It turned out to be just the beginning. We made plans to hang out at my apartment, and he spent the weekend and the following week as well. We fetched extra clothes for him at Target and got food together. We had a lot of fun watching old movies, playing cards, drinking wine and watching too many quarantine themes. When my parents sent care packages with hand sanitizers and Clorox wipes, he helped me unpack them. If I got anxious about the pandemic, he rubbed my back. We put on gloves and went for long walks (staying six feet apart!) We talked for hours. After a few days, we decided to become exclusive in the most millennial way ever: by removing all appointment apps from our phones. & # 39; I don't want to go with anyone else, & # 39; he told me. Neither have I. In texts and Zoom calls to my friends he is now officially quarantined Bae.

We learned so much that each other is in the neighborhood of quarantines, and that deepened our feelings in a very short time. Last week he told me he loves me. I said it – and I mean it. In a way, it feels as if we are being passed on quickly through the honeymoon period and straight into a comfortable relationship mode. We had arguments and came up with compromises. We ask each other for advice on work problems. He is a great comfort during this scary time, and I am grateful to have him. I never expected to find a boyfriend – or fall in love during isolation, but here we are. & # 39;


Addy, 25

& # 39; His mother set us up. I live in Pennsylvania and he lives in Michigan, but we are both from Ohio. When I got home last spring, he was there too. We met, started texting and finally & # 39; some dates.

Since then we have been through to talk regularly and then not at all. But when we were in the same place, we would see each other, go on a date. In December, we agreed to be friends, even though we liked each other. We talk afterwards a bit, and then he haunts.

We haven't talked for about a month, and he sent out of the blue in early February. I was really surprised, but also very annoyed and frustrated. At this point, we really took it away. I told him, & # 39; I will stop assuming that we are anything but friends. & # 39;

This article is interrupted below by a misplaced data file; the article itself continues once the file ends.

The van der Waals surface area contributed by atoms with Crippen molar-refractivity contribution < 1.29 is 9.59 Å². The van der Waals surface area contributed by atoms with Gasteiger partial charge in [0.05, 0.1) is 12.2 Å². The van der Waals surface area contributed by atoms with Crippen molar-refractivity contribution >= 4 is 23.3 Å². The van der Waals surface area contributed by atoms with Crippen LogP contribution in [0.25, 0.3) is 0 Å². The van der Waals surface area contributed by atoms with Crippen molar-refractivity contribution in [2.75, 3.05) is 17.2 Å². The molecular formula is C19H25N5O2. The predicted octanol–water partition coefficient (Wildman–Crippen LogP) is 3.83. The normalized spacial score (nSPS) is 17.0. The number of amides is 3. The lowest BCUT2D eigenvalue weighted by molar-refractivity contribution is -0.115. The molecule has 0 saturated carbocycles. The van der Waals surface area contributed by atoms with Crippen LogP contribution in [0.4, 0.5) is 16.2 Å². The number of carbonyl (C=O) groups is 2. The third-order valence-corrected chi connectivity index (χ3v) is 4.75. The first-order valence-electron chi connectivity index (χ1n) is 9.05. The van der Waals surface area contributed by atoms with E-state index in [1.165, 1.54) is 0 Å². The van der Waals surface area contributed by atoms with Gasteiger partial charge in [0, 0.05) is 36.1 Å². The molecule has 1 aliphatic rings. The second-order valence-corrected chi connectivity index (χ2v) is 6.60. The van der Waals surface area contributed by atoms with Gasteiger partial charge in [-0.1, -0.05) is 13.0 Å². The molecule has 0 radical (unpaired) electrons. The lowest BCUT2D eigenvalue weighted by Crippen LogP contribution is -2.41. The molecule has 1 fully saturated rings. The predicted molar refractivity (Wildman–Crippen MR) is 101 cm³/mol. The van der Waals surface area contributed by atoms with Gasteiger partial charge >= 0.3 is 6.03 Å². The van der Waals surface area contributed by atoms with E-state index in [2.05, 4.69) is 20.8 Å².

But with the onset of the coronavirus outbreak, we started talking more. Now, we talk on the phone every day, we text each other, our FaceTime. We got to & # 39; a point where he told me: & # 39; I want to be more than friends, but I don't know what it looks like, & # 39; and I said the same.

I do feel like we started talking so much because we were more alone; he told me that initially it was why he was reaching out again. As someone who lives alone, and as someone who is extroverted, I have put a lot of effort into thinking about how long I am in this new reality. I worry about feeling isolated, but it makes me feel less alone.

I feel that greedy excitement you feel when you crush someone. It's nice to feel it instead of feeling hopeless and scared.

It's so cliché, but I feel that the experience of a pandemic will really bring people together, and I think it brought us together. I don't know how long it's going to last, but it seems to me that we can & # 39; talk to each other a bit if we really freak out. Despite all his vagueness, I feel that I trust him now more, because he was there for me.

It is also very nice to get hooked or fall in love. It's always a bright spot in someone's life. To have it in the moment when things are scary and we don't know what's going on – why wouldn't you want it? I have that greedy excitement you feel when you crush someone. It's nice to feel it instead of feeling hopeless and scared. & # 39;